Commercial Surrogacy: A Modern Form of Human Trafficking

by Christopher White, CBC Director of Research and Education on February 1, 2016

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News broke last week of a French woman who is being tried in court for twice defrauding two gay couples by contracting to serve as a surrogate for them—only to then falsely tell them that the children had died during birth and then to go on and sell the children to other couples. By the time she was arrested, she had also been in contact with three other couples presumably planning similar arrangements.

If any one doubts that commercial surrogacy is a modern form of human trafficking—where children are being bought and sold—this case should serve as proof positive that it is, in fact, just that. There’s no way around it.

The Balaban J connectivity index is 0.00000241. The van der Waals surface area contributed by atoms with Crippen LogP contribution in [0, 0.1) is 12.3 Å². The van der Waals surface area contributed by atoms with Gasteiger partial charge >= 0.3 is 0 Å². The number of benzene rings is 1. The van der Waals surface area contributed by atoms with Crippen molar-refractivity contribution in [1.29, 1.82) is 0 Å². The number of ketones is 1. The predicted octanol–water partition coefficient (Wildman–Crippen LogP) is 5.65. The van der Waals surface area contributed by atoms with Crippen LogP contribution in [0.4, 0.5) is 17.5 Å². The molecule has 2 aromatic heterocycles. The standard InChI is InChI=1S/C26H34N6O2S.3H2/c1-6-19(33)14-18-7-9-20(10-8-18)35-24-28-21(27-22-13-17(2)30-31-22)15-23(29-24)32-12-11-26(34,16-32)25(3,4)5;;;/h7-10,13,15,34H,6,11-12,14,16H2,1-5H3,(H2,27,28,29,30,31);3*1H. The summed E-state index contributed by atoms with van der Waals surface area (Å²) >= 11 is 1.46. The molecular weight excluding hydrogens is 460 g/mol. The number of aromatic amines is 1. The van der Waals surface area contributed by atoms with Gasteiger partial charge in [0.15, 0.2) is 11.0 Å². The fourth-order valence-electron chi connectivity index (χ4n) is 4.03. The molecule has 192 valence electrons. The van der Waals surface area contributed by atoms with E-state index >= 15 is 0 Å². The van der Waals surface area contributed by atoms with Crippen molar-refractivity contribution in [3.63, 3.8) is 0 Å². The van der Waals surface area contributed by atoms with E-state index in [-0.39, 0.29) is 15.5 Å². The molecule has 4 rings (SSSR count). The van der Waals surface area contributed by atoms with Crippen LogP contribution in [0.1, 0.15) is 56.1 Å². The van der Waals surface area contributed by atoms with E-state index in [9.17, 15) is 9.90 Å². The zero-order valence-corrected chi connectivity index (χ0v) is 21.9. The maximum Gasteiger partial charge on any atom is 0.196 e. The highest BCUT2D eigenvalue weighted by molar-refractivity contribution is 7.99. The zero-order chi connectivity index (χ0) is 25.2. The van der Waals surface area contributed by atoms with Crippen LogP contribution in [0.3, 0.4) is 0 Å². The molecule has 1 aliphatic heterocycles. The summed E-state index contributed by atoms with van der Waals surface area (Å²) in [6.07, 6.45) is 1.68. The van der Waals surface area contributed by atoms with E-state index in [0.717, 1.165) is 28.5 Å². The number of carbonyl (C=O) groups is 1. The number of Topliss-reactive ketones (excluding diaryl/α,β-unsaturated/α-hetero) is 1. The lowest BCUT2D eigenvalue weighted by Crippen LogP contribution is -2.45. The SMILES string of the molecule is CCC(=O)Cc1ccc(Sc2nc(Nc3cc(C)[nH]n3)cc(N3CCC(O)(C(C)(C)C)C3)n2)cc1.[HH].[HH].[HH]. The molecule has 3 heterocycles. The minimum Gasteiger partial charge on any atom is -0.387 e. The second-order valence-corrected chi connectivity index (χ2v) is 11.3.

The United Nations defines trafficking in persons as:

the recruitment, transportation, transfer, harbouring or receipt of persons, by means of the threat or use of force or other forms of coercion, of abduction, of fraud, of deception, of the abuse of power or of a position of vulnerability or of the giving or receiving of payments or benefits to achieve the consent of a person having control over another person, for the purpose of exploitation.

Coercion? Check. Fraud? Check. Abuse of power? Check. Could it be any clearer?!

Around the world, journalists, political leaders, human rights advocates, clergy, civic leaders, and ordinary citizens are working together to put an end to human trafficking—and rightly so. We applaud these efforts and join forces with them. We just hope that they will recognize the many vast and egregious forms of the practice include commercial surrogacy, as well.

Image by imagensevangelicas via flickr (CC BY-SA 2.0)

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